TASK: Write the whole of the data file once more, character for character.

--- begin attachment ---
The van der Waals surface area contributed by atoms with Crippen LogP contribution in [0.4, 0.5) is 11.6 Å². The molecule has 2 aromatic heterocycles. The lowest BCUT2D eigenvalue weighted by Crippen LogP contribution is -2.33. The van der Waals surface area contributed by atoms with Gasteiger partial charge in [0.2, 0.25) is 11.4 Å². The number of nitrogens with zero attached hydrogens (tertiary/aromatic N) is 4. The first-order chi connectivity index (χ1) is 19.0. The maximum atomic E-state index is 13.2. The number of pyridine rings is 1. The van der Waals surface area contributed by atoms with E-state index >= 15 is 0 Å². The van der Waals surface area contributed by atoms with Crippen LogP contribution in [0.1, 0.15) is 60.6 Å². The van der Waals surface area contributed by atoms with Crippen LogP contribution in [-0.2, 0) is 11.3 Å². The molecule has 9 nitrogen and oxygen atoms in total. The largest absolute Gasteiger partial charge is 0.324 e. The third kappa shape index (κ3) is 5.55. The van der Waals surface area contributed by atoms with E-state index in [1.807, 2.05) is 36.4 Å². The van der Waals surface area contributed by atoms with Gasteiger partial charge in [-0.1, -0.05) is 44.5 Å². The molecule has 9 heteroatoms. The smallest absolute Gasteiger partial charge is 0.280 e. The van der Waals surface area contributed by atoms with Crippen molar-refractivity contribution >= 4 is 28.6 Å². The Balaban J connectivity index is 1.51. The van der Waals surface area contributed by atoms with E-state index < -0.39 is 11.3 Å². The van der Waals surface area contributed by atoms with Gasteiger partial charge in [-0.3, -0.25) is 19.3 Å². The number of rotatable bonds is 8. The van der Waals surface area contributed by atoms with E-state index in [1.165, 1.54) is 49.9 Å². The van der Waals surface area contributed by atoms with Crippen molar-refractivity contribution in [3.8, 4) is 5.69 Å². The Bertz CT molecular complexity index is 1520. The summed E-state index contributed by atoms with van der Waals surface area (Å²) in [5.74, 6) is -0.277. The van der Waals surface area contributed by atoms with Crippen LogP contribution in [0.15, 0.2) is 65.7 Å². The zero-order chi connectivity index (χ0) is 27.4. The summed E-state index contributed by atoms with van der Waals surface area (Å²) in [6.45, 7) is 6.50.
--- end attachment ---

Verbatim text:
The van der Waals surface area contributed by atoms with Crippen LogP contribution in [0.4, 0.5) is 11.6 Å². The molecule has 2 aromatic heterocycles. The lowest BCUT2D eigenvalue weighted by Crippen LogP contribution is -2.33. The van der Waals surface area contributed by atoms with Gasteiger partial charge in [0.2, 0.25) is 11.4 Å². The number of nitrogens with zero attached hydrogens (tertiary/aromatic N) is 4. The first-order chi connectivity index (χ1) is 19.0. The maximum atomic E-state index is 13.2. The number of pyridine rings is 1. The van der Waals surface area contributed by atoms with E-state index >= 15 is 0 Å². The van der Waals surface area contributed by atoms with Crippen LogP contribution in [0.1, 0.15) is 60.6 Å². The van der Waals surface area contributed by atoms with Crippen LogP contribution in [-0.2, 0) is 11.3 Å². The molecule has 9 nitrogen and oxygen atoms in total. The largest absolute Gasteiger partial charge is 0.324 e. The third kappa shape index (κ3) is 5.55. The van der Waals surface area contributed by atoms with E-state index in [1.807, 2.05) is 36.4 Å². The van der Waals surface area contributed by atoms with Gasteiger partial charge in [-0.1, -0.05) is 44.5 Å². The molecule has 9 heteroatoms. The smallest absolute Gasteiger partial charge is 0.280 e. The van der Waals surface area contributed by atoms with Crippen molar-refractivity contribution >= 4 is 28.6 Å². The Balaban J connectivity index is 1.51. The van der Waals surface area contributed by atoms with E-state index < -0.39 is 11.3 Å². The van der Waals surface area contributed by atoms with Gasteiger partial charge in [-0.3, -0.25) is 19.3 Å². The number of rotatable bonds is 8. The van der Waals surface area contributed by atoms with E-state index in [1.165, 1.54) is 49.9 Å². The van der Waals surface area contributed by atoms with Crippen molar-refractivity contribution in [3.8, 4) is 5.69 Å². The Bertz CT molecular complexity index is 1520. The summed E-state index contributed by atoms with van der Waals surface area (Å²) in [5.74, 6) is -0.277. The van der Waals surface area contributed by atoms with Crippen LogP contribution in [0.15, 0.2) is 65.7 Å². The zero-order chi connectivity index (χ0) is 27.4. The summed E-state index contributed by atoms with van der Waals surface area (Å²) in [6.45, 7) is 6.50.